The message of Christmas is the story of God’s fulfilled promise to break into the spiritual darkness and depths of human despair to bring permanent light and eternal hope for all. Christmas is the greatest “good news” event in human history that restores hope for the hopeless.
Questions for Discussion:
In what way might you resonate with the story of Israel in the days of Isaiah?
Where can you see God’s glory — his light and hope — already being revealed to you?
“Merry Christmas” or “Happy Holidays”? Today, Christmas is far removed from anything it was originally intended for, replaced with alternative stories and meanings. But why do we celebrate Christmas, and what are the implications for a people that God has revealed Himself to? Christmas declares the Kingdom of God is here.
On this week’s podcast, we’re considering how we as followers of Jesus can live on mission for the Kingdom over Thanksgiving and the holiday season. Regardless of your plans this weekend, are you more focused on sharing presents or the presence of God with others?
In the final message of our series on Defining Community, we examine the outcome of biblical community life: Growth! Healthy growth comes out of healthy community life that actively lives on mission in the world. We’ll also examine the common “threats to community” that undermine that mission and its solution: devoting our lives to Jesus Christ and bringing glory to God in all things.
A New Testament church is a community of devoted followers of Jesus who pray – together! Not only is prayer a common practice for common life, but it’s also a means of powerful transformation and restoration. The Kingdom of God is made real and breaks into darkness when the community of the faithful come together and prays over hardships, illness, and sin. A community of prayer is not a community with good sentiments, but a community with real power.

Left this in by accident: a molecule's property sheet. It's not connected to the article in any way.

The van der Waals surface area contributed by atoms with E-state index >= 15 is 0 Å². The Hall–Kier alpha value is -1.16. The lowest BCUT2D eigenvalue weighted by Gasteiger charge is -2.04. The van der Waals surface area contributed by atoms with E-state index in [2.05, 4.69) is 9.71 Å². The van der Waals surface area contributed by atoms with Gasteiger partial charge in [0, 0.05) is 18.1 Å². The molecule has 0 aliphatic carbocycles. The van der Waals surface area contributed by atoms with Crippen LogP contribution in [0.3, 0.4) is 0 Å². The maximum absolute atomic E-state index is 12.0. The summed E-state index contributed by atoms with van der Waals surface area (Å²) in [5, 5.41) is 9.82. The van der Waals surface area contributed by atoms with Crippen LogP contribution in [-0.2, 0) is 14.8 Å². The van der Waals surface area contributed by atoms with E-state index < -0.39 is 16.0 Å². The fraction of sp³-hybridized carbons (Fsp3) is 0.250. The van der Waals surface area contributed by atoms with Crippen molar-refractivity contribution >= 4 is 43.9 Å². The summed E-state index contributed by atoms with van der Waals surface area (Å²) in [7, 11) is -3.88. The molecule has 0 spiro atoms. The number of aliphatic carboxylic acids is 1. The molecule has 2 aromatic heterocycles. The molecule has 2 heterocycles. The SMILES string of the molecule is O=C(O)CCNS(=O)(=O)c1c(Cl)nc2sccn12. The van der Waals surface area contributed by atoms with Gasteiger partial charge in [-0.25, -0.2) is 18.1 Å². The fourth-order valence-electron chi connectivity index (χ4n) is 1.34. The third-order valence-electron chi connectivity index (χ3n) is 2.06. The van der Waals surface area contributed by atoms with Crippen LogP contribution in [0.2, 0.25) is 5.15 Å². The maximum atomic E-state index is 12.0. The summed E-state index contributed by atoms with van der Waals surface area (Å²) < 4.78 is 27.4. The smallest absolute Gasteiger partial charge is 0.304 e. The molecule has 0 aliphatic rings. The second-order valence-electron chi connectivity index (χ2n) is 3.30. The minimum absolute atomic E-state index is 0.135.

The early church loved to eat together! But their feasts were more than after-service potlucks for the purpose of socializing. For them, table fellowship was a tangible expression of the gospel and the presence of Christ among them, rooted in the historical roots of God’s redemptive plan for all people. This week, we’re examining the practice of “breaking bread” together and why – in its purest form – is the central, unifying participatory act of creating and cultivating authentic fellowship and worship in a discipleship community.
This week, we continue a closer look at the New Testament church and what it means to be a community devoted “to the fellowship” (Acts 2:42). What is biblical fellowship and what are the theological implications for sharing life with others? And more importantly, how does the gospel intersect with our understanding of this new life together in community as a means of restoring life with God and others?
Questions for Discussion:
How might your “common life” with God have implications on your “common life” with other believers?
What are the common barriers to participating in the fellowship with the body of Christ?
How can we as a church community become a model fellowship for others?
As a next stop on our journey in defining biblical community, we’re closely examining the New Testament church. This week, we take a closer look at the first church in Acts 2 and what it means to be a community “devoted to the apostles’ teaching” and how we are continuing the practice at Restoration Church.
Gospel movements are sustained by everyday leaders. Our pastors, teachers, seminary professors all have an important place in teaching, equipping, and building up believers to participate in God’s redemptive plan for the world. But it’s the everyday leader – the peacemaker – who builds bridges and opens up opportunities for God to reveal Himself to others. Therefore, every believer is an everyday leader in gospel-movements. The following is a message given to the Village Church of Barrington (Barrington, IL) on October 13, 2019 by Pastor Matt.
The church as a community is designed to be a reflection of God’s most treasured creation and possession – humanity. From every tribe, language, people, and nation, the church glorifies God when it reflects the diversity of humanity. It’s the promise of the eternal Kingdom and the present reality we seek to create in Christ Jesus as adopted children of God who belong in His community – the church.